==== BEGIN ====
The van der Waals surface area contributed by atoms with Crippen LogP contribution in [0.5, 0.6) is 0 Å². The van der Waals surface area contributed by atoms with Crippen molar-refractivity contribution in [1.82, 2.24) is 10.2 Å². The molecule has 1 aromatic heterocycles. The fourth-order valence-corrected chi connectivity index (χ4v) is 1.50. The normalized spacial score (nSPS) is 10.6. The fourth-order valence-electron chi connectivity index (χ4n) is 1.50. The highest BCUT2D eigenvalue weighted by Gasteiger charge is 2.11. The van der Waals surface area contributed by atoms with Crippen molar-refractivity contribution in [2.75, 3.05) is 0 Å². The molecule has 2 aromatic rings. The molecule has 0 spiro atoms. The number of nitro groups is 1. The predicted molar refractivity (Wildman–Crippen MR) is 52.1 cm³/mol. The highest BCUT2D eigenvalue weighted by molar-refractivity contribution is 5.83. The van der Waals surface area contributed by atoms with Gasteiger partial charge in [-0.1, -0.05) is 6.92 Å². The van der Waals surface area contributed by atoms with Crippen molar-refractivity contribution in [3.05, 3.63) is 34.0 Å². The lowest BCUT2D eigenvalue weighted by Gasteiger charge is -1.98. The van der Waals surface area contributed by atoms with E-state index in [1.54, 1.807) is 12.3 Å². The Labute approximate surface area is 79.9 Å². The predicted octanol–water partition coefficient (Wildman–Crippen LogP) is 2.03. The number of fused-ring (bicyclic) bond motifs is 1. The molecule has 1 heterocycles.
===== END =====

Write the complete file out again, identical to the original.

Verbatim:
The van der Waals surface area contributed by atoms with Crippen LogP contribution in [0.5, 0.6) is 0 Å². The van der Waals surface area contributed by atoms with Crippen molar-refractivity contribution in [1.82, 2.24) is 10.2 Å². The molecule has 1 aromatic heterocycles. The fourth-order valence-corrected chi connectivity index (χ4v) is 1.50. The normalized spacial score (nSPS) is 10.6. The fourth-order valence-electron chi connectivity index (χ4n) is 1.50. The highest BCUT2D eigenvalue weighted by Gasteiger charge is 2.11. The van der Waals surface area contributed by atoms with Crippen molar-refractivity contribution in [2.75, 3.05) is 0 Å². The molecule has 2 aromatic rings. The molecule has 0 spiro atoms. The number of nitro groups is 1. The predicted molar refractivity (Wildman–Crippen MR) is 52.1 cm³/mol. The highest BCUT2D eigenvalue weighted by molar-refractivity contribution is 5.83. The van der Waals surface area contributed by atoms with Gasteiger partial charge in [-0.1, -0.05) is 6.92 Å². The van der Waals surface area contributed by atoms with Crippen molar-refractivity contribution in [3.05, 3.63) is 34.0 Å². The lowest BCUT2D eigenvalue weighted by Gasteiger charge is -1.98. The van der Waals surface area contributed by atoms with E-state index in [1.54, 1.807) is 12.3 Å². The Labute approximate surface area is 79.9 Å². The predicted octanol–water partition coefficient (Wildman–Crippen LogP) is 2.03. The number of fused-ring (bicyclic) bond motifs is 1. The molecule has 1 heterocycles.